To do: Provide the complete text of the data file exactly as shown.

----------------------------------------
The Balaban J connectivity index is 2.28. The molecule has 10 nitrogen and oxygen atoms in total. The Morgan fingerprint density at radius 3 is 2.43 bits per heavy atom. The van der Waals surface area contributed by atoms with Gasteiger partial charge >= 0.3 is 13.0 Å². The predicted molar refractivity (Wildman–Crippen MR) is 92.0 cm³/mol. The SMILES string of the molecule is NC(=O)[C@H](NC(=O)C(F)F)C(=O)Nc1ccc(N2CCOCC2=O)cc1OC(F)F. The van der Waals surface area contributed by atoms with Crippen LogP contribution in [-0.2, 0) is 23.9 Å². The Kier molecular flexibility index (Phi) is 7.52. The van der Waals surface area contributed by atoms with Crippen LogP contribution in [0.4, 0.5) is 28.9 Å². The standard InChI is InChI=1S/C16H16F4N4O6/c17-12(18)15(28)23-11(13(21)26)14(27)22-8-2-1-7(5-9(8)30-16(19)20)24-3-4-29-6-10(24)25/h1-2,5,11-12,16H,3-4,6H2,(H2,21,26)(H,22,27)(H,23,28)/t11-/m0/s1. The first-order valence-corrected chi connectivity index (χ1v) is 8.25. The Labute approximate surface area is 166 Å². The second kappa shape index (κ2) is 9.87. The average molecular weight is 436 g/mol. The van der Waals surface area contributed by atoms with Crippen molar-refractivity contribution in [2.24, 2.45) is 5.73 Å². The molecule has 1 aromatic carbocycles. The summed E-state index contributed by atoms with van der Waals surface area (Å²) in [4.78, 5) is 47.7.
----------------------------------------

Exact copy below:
The Balaban J connectivity index is 2.28. The molecule has 10 nitrogen and oxygen atoms in total. The Morgan fingerprint density at radius 3 is 2.43 bits per heavy atom. The van der Waals surface area contributed by atoms with Gasteiger partial charge >= 0.3 is 13.0 Å². The predicted molar refractivity (Wildman–Crippen MR) is 92.0 cm³/mol. The SMILES string of the molecule is NC(=O)[C@H](NC(=O)C(F)F)C(=O)Nc1ccc(N2CCOCC2=O)cc1OC(F)F. The van der Waals surface area contributed by atoms with Crippen LogP contribution in [-0.2, 0) is 23.9 Å². The Kier molecular flexibility index (Phi) is 7.52. The van der Waals surface area contributed by atoms with Crippen LogP contribution in [0.4, 0.5) is 28.9 Å². The standard InChI is InChI=1S/C16H16F4N4O6/c17-12(18)15(28)23-11(13(21)26)14(27)22-8-2-1-7(5-9(8)30-16(19)20)24-3-4-29-6-10(24)25/h1-2,5,11-12,16H,3-4,6H2,(H2,21,26)(H,22,27)(H,23,28)/t11-/m0/s1. The first-order valence-corrected chi connectivity index (χ1v) is 8.25. The Labute approximate surface area is 166 Å². The second kappa shape index (κ2) is 9.87. The average molecular weight is 436 g/mol. The van der Waals surface area contributed by atoms with Crippen molar-refractivity contribution in [2.24, 2.45) is 5.73 Å². The molecule has 1 aromatic carbocycles. The summed E-state index contributed by atoms with van der Waals surface area (Å²) in [4.78, 5) is 47.7.